Rainbow Reservoir and Amber Arcades – The Cellar, Oxford

In my mind there exists a kind of Beautiful Freaks family. It includes my father, Kim, my friend Rob who’s often been on the radio with me, Max who writes review for the website, Emma, with who I did the nicest interview a while ago, and Angela from Rainbow Reservoir, who’s been a guest in my show twice now. They don’t know about it, or each other, but they’re all part of the family.

Rainbow Reservoir are playing tonight and I’m seeing them live for the first time. They sound heavy instead of quirky, like on most of their EP tracks, and my expectation that a banger like ‘Just Say Yes’ could work a lot better live indeed comes true. Of course, the lyrics are still tongue-in-cheek, with one of my favourite examples being from a new song they played: “Hey girls / What do you want? / Start a revolution? / Why not finish the one we have”. I think it’s called ‘Girls Vs. Boys’. Other new songs on the setlist have ominous titles such as ‘Creepy Kiss’ – which, given its short length, was almost certainly a joke song – and ‘Drunk Maria’. But it’s the softer songs that I love best, showing the heart Rainbow Reservoir have for indie pop. Two-in-one track ‘City Bike/Factor of 10’ is fast becoming my new favourite of theirs, and it deserves the slightly louder live rendition. So the songs are there, all my most treasured Oxford band needs now is the audience: only about 10 people were downstairs at Cellar when they started playing.

Max by the way thinks they sound like Half Man/Half Biscuit, a band I or Angela had never heard of before. I can see the connection. When we’re talking after the show he asks her where she’s from and I quip: that’s all already in the interview we did!

Second support act Ella turns out to be Amber Arcades’ keyboard player. So basically Amber Arcades without singer Annelotte de Graaf. Her songs are nice, but not particularly surprising in any way. Amber Arcades themselves, on the other hand, have really become a well-oiled live machine. And it’s time for me to reappreciate them. When Fading Lines was released, I didn’t get the hype and thought that, with the exception of the mesmerising ‘Turning Lights’, their songs were rather repetitive and uniform. Seeing them live at End of the Road festival didn’t change that, even though Kim and I met them at the staff camping and shared a moment together brushing our teeth in the dark (and you would certainly expect that creates some sort of bond, right?).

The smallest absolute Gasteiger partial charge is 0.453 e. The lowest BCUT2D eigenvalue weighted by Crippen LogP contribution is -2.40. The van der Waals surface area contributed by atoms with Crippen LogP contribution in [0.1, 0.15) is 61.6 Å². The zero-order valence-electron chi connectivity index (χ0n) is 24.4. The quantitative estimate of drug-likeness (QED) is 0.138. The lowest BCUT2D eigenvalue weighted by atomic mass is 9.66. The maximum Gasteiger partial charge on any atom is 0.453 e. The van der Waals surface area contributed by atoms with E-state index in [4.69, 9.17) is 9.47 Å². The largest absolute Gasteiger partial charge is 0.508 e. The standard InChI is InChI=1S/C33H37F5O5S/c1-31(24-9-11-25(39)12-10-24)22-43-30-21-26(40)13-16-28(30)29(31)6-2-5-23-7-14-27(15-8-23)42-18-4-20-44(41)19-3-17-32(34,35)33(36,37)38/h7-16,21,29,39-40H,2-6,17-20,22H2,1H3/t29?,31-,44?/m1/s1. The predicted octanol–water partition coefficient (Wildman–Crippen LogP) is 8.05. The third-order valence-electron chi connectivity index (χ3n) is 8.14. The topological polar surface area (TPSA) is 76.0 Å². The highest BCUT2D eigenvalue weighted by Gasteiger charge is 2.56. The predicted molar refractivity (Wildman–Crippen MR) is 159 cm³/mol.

But now, hearing them once more, it seems like Amber Arcades has changed. Suddenly they’re a forgotten French band from the psychedelic 60s, caught only on rare Compact Cassettes. Suddenly, they’re almost Beatlesque in the simplicity of their melodies. Suddenly, their shimmer reminds me of Deerhunter circa Halcyon Digest, say ‘Desire Lines’, which I then desperately want to hear, right there in one of Oxford’s basements. Suddenly, they’re Amber Arcades again, and you can hear the Dutchness in their sound, which I can only describe as craftmanship. Perhaps that’s what I struggle with: the decency of their songs. They are well-written songs, with well-written melodies, but there isn’t much more. At the same time, I’m not sure why I would want more: there’s nothing wrong with a song for the song’s sake.

A lot has been written about the hilarious situations to which De Graaf’s background as a lawyer has led – like calling out interviewers on their vague questions. This time, she tells us she will skip the bit where bands walk off stage only to come back for a staged encore because of time constraints. But, she tells us, procedures have to be followed, so she still says “This is our last song” before the one that would’ve been last before the encore. The actual last song then is of course ‘Turning Lights’, with its kraut-rock motorik, post-rock climax and space-rock noise. When that noise slowly enguls the cellar, it becomes hard to distinguish which sounds are a byproduct of the loudly oscillating sound waves, and which are a conscious product of the four musicians on stage who have now blended into one. It’s a moment that could last for ages, so when it’s over it’s way too soon.

Since then, I’ve played Fading Lines a couple of times. Amber Arcades is certainly at their best live, but using that memory I can now also appreciate the album more. It’s funny the way listening to music works. Funny and nice.

-- Caspar Jacobs, October 21, 2016